I’m not sure what these green caterpillars are. There were hundreds of them in the Coyote Brush (Baccharis pilularis) at the Carpinteria Salt Marsh Nature Park this past weekend.
Carpinteria Salt Marsh Nature Park, Carpinteria, CA
We will check with Eric Eaton, but we believe these are Sawflies and not Caterpillars. Sawflies are the larval form of a non-stinging member of the order of insects that includes ant, bees and wasps, Hymenoptera.
Hard to tell from the image, but either sawfly larvae or chrysomelid leaf beetle larvae.
Letter 2 – St. Johnswort Beetle
Metallic Green Beetle?
Location: About 200’ elevation, 1 mile north of Oregon boarder and 40 miles from Pacific Ocean
November 23, 2010 1:59 pm
This is a lady bug sized beetle that I found on a plant that I think is St. John’s Wort.
The grass seed was grabbed when capturing the insect. They seem to drop quickly from the plant they are on when they are being pursued.
I have not found any identification for this insect. There does not seem to be any damage to the plant from this insect. I have seen a dozen or so on a plant at one time. They seem to mostly be around the flower clusters before blooming.
You have my permission to use these images.
I would also appreciate a reply if you know what this is and if it is a beneficial or an insect that should be watched.
Thank you for your time,
Signature: Jim Koepke
Your beetle is Chrysolina hyperici, commonly called the St. Johnswort Beetle. It is an introduced species, that according to BugGuide, can be found from “Nova Scotia to Ontario, plus British Columbia and adjacent parts of United States native to Europe and Asia.” BugGuide also indicates: “Introduced to North America to control growth and spread of St. Johnswort, and to reduce the spread of native St. Johnswort disease (Colletotrichum gloeosporioides) Adults are more tolerant of cooler and wetter summers than the related Chrysolina quadrigemina, whose larvae and adults are killed by May frosts, and whose adult dormancy is disrupted by summer rains.” BugGuide describes its food and feeding habits as: “larvae feed during the night on shoot tips and basal and developing leaves of St. Johnswort (Hypericum spp.) adults feed in clusters during the day on flower buds and terminal leaves of St. Johnswort.” The British Columbia Government Forest Practices Branch website has this information on this biological control agent : “Early spring larvae feedings on fleshy new growth cause the most damage. This timing is the controlling key. Although adult feeding can be impressive, it has less impact than larvae feeding. Heavy fall feeding may cause some impact on the plants ability to overwinter.“
Letter 3 – Spiny Leaf Beetle from Australia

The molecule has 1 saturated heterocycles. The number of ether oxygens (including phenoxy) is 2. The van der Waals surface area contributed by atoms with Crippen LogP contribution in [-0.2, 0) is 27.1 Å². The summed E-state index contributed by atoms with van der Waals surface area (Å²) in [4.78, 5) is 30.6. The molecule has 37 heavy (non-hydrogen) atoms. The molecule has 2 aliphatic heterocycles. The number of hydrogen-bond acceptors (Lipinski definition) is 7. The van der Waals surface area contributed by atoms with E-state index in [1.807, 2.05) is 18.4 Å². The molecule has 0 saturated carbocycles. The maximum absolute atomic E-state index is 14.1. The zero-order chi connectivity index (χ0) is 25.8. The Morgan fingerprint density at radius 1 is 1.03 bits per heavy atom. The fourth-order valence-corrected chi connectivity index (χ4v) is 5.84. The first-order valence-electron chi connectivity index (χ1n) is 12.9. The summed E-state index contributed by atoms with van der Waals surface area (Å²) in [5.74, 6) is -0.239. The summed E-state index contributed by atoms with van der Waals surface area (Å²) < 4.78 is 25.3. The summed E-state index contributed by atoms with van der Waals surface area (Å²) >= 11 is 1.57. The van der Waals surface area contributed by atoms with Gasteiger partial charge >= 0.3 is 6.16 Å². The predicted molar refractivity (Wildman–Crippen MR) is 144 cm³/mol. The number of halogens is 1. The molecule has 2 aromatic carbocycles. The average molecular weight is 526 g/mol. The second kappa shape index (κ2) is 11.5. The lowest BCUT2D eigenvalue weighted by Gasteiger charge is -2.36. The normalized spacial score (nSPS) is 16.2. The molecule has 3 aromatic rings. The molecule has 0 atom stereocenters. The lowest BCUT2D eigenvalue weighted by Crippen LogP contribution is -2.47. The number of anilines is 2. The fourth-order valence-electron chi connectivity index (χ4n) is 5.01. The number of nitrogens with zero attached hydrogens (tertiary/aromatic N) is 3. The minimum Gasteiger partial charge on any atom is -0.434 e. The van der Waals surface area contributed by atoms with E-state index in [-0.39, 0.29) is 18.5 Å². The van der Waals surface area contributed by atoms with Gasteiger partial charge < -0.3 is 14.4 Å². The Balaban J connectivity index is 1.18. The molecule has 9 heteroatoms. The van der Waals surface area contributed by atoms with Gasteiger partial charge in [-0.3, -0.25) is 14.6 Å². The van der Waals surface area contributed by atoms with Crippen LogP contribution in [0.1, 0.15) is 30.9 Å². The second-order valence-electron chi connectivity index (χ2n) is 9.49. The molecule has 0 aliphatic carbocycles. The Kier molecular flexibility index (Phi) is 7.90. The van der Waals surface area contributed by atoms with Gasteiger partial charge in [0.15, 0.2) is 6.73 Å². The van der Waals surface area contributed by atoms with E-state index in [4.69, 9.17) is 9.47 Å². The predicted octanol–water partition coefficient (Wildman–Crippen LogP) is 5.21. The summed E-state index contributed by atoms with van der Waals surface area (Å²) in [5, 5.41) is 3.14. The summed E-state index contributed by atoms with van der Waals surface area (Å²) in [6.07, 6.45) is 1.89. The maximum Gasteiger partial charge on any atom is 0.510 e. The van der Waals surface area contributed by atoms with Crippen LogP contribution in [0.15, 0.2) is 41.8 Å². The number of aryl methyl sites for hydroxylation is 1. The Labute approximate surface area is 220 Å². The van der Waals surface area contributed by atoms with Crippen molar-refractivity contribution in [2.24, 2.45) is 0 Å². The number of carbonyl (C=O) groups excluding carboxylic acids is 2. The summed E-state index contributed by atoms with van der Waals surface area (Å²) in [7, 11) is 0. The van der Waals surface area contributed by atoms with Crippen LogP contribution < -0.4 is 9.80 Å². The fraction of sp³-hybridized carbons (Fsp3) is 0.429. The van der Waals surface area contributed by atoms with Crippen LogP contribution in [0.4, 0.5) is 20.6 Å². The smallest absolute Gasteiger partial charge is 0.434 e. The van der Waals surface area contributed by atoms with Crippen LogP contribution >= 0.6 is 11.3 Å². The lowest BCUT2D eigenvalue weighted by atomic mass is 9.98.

Subject: aussietrev Another Spiny Leaf Beetle
Location: Nth Burnett. Queensland Australia
December 5, 2012 11:06 pm
Here is an Australian Spiny Leaf Beetle to go with that one from Indonesia. These are minute. This one is sitting on a blade of grass.
Thanks for help identifying the Indonesian Spiny Leaf Beetle and your own submission of its Australian relative is a marvelous addition to our archives.
Letter 4 – Red Shouldered Leaf Beetle
what is this bug?????
Could you please identify this bug that has demolished my vegetable garden in plague proportion, I live on the sunshine coast in Queensland Australia. REGARDS
We tried to locate the species of your Leaf Beetle, but could not positively identify it. It is in the Family Chrysomelidae.
I have a beetle ID for you
I am writing in response to one of the id requests you received 12/06/2006 from Wayne on the Sunshine Coast, Queensland. The little red and yellow beetles demolishing his vegie garden are Red-shouldered Leaf Beetles – Monolepta australis. They are very common in these parts and obviously have good appetites. Hope this helps. Keep up the good work. Regards,
Letter 5 – Rosemary Beetle from Israel
Subject: Iridescent Beetle?
Geographic location of the bug: Israel
Time: 01:30 PM EDT
Your letter to the bugman: Dear bugman,
Found this small iridescent beetle in our garden and was able to catch the colors in this picture. With spring in full bloom, I’m excited to go out everyday to see what critters I find…
How you want your letter signed: T.M.
We suspected this was a Leaf Beetle, and we located a very similar looking mating pair of Chrysolina coerulans angelica on Israel’s Nature Site (scroll down) but your individual has many more alternating stripes on the elytra. We searched the genus and we believe your individual is a Rosemary Leaf Beetle, Chrysolina americana, which we found on iNaturalist.
Letter 6 – Rosemary Leaf Beetle